Interview with Rikin Gandhi
CEO, Digital Green
Location: Across Asia & sub-Saharan Africa
“Ultimately, lasting impact takes place by changing the story of how farmers see themselves, and helping them realise that they can aspire for a better life for themselves and their families, too.”
Rikin Gandhi is the CEO of Digital Green, a not-for-profit organization focused on improving agriculture, health, and nutrition through the exchange of information among rural communities. Through locally produced videos and facilitated viewing groups, Digital Green reaches approximately 1.4 million people across South Asia and sub-Saharan Africa.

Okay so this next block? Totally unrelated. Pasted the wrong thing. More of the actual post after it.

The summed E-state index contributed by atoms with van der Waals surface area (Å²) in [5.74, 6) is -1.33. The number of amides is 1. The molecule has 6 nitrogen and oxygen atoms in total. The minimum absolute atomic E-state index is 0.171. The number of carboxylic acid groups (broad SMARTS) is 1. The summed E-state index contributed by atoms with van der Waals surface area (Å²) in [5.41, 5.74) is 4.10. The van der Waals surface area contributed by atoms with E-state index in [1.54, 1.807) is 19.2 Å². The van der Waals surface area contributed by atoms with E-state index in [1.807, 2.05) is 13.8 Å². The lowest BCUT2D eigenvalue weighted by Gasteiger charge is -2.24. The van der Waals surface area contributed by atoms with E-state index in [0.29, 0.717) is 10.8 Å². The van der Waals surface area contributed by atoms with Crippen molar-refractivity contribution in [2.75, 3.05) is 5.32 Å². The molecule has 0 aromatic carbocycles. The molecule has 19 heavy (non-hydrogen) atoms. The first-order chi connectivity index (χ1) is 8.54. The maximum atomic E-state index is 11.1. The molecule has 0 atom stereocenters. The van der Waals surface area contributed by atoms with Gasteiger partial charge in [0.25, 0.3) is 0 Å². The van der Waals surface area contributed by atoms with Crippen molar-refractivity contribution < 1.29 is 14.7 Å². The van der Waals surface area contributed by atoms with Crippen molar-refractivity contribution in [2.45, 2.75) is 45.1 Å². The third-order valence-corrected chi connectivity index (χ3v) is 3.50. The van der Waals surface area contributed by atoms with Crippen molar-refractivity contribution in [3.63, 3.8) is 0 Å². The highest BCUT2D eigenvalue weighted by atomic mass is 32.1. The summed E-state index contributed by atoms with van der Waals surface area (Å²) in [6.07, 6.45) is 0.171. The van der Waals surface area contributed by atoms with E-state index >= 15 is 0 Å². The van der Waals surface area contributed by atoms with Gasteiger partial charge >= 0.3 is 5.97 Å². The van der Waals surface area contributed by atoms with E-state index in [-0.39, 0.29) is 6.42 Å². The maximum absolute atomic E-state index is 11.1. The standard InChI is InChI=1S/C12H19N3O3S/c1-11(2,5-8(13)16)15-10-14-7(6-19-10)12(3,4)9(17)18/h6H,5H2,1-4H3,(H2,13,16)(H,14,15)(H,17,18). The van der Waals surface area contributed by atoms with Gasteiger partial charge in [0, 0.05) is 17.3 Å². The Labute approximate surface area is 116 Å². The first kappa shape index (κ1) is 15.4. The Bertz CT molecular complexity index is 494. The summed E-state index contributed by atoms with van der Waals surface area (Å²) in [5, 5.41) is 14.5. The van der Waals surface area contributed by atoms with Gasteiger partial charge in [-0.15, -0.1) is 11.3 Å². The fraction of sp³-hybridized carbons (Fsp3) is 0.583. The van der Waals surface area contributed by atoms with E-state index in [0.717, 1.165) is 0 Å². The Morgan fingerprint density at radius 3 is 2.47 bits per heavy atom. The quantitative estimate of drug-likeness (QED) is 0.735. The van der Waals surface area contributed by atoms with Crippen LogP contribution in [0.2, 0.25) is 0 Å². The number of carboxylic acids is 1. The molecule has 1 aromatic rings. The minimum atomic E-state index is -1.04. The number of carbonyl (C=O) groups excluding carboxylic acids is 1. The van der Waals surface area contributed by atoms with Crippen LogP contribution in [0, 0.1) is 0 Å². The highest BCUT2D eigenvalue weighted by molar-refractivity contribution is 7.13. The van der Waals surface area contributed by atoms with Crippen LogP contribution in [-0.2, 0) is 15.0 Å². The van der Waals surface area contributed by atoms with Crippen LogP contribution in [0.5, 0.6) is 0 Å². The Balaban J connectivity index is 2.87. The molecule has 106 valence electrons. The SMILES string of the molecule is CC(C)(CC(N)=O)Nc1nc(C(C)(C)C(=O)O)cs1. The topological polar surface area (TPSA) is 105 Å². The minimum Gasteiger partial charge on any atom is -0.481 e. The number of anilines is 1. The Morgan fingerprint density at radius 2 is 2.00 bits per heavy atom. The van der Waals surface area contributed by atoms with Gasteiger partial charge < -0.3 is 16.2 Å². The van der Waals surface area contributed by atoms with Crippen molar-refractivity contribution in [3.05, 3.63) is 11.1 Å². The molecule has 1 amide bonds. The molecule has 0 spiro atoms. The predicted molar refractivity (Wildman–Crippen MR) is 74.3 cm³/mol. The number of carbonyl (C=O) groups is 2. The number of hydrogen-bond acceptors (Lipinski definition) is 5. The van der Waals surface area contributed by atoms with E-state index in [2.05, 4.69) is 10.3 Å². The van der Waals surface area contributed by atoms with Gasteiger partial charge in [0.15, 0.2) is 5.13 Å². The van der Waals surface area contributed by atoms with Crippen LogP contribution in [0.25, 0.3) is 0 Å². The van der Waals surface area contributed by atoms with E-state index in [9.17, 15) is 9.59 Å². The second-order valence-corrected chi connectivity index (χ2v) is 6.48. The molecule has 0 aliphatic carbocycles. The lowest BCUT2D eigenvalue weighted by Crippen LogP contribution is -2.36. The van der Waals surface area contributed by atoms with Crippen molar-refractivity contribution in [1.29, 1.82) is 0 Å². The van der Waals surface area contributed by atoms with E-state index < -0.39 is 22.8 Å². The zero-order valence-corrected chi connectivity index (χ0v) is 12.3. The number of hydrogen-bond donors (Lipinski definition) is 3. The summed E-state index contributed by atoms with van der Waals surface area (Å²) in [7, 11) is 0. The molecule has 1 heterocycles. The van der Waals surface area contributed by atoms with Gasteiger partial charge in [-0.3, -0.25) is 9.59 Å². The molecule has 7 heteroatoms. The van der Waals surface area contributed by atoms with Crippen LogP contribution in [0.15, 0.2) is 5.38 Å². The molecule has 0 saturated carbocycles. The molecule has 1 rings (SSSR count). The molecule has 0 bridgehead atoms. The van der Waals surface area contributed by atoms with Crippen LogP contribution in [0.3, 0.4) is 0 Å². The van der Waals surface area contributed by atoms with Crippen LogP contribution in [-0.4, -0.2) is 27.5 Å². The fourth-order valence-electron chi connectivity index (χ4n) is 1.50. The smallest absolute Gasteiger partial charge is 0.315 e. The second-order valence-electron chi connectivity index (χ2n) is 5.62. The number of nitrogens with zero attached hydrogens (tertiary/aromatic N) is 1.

Rikin Gandhi was waiting to hear whether he had been accepted to the United States Air Force, where he wanted to train for a career in space travel, when he made a fateful visit to some friends in India. They had just begun a biodiesel venture, attempting to encourage farmers to grow oil-bearing crops for sustainability. It was Gandhi’s first visit to rural India, and he saw that, while a few farmers were doing well, most were attempting to get out of farming and were hoping to find jobs in the city. Farming is hard work, even under the best of conditions, and these farmers were largely isolated from agricultural research and knowledge of new techniques. He asked himself: what if these rural farmers could share information, cooperatively improving their crop yields?